Mama tried to discourage him from tying down the trunk. " Bwanaaa ... stop it! She will leave if she finds you mangamangaring with her things."
"Woman, leave this business to me," he said, rebuking her. "I'm not going to sit here and let any Honolulus run away with our daughter. They must marry her properly."
"You should talk," Mama said. "Did you come to my father's house for my hand?"
"Nobody pays for trouble," Baba said. "You're trouble. If I just touch you, you get pregnant. If I even look at you — twins, just like that. Too, too ripe."
"Me am always the problem," Mama said, her voice rising.
"All me am saying is we must to treat the tourist well."
Atieno was shivering; her hand was poking out of the shack. Baba yanked it back in and stuck her head through the biggest hole in the middle of our blanket. That was our way of ensuring that the family member who most needed warmth maintained his place in the center of the blanket. Baba grabbed Otieno's legs and pushed them through two holes on the fringe. "Children of Jaguar," he whispered into their ears. "Ex-mas ya Jag-uar." He tried to tuck Atieno and Otieno properly into the blanket, turning them this way and that, without success. Then he became impatient and rolled them toward each other like a badly wrapped meat roll, their feet in each other's face, their knees folded and tucked into each other's body—a blanket womb.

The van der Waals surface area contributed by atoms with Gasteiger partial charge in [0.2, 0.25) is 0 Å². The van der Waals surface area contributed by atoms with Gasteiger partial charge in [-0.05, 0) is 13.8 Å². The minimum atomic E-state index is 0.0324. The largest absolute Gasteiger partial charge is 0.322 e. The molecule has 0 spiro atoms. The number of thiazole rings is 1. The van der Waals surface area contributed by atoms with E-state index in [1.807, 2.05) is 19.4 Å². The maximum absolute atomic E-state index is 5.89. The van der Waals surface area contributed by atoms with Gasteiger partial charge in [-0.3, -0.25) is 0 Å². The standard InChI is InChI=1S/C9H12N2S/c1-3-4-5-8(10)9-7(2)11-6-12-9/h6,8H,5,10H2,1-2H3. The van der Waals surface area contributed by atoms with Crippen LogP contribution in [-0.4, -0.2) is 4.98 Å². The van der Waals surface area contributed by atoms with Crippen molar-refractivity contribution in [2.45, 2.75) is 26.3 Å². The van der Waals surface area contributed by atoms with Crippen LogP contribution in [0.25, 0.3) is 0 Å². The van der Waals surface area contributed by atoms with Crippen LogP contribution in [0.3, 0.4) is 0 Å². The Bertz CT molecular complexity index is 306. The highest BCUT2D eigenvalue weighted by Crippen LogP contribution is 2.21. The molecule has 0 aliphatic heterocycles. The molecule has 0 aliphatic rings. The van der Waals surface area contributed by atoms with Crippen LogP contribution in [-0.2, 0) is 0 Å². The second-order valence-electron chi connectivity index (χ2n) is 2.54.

Mama reminded him to wedge the door, but he refused. He wanted us to wait for Maisha. He winked at me as if I were the cosentry of our fortune. Mama handed Baby to me and lay down. I sat there sniffing kabire until I became drunk. My head swelled, and the roof relaxed and shook, then melted into the sky.
I was floating. My bones were inflammable. My thoughts went out like electric currents into the night, their countercurrents running into each other, and, in a flash of sparks, I was hanging on the door of the city bus, going to school. I hid my uniform in my bag so that I could ride free, like other street children. Numbers and letters of the alphabet jumped at me, scurrying across the page as if they had something to say. The flares came faster and faster, blackboards burned brighter and brighter. In the beams of sunlight leaking through the holes in the school roof, I saw the teacher writing around the cracks and patches on the blackboard like a skillful matatu driver threading his way through our pothole-ridden roads. Then I raced down our bald, lopsided field with an orange for a rugby ball, jumping the gullies and breaking tackles. I was already the oldest kid in my class.
Mama touched my shoulders and relieved me of the infant. She stripped Baby of the plastic rompers, cleaned him up, and put him in a nappy for the night. With a cushion wrested from Naema, who was sleeping, Mama padded the top of the carton into a cot. After placing Baby in it, she straightened the four corners of the carton and then folded up our mosquito net and hung it over them. It had been donated by an NGO, and Baba had not had a chance to pawn it yet. Then Mama wrapped her frame around the carton and slept.
Say You're One of Them is published by Little, Brown & Company.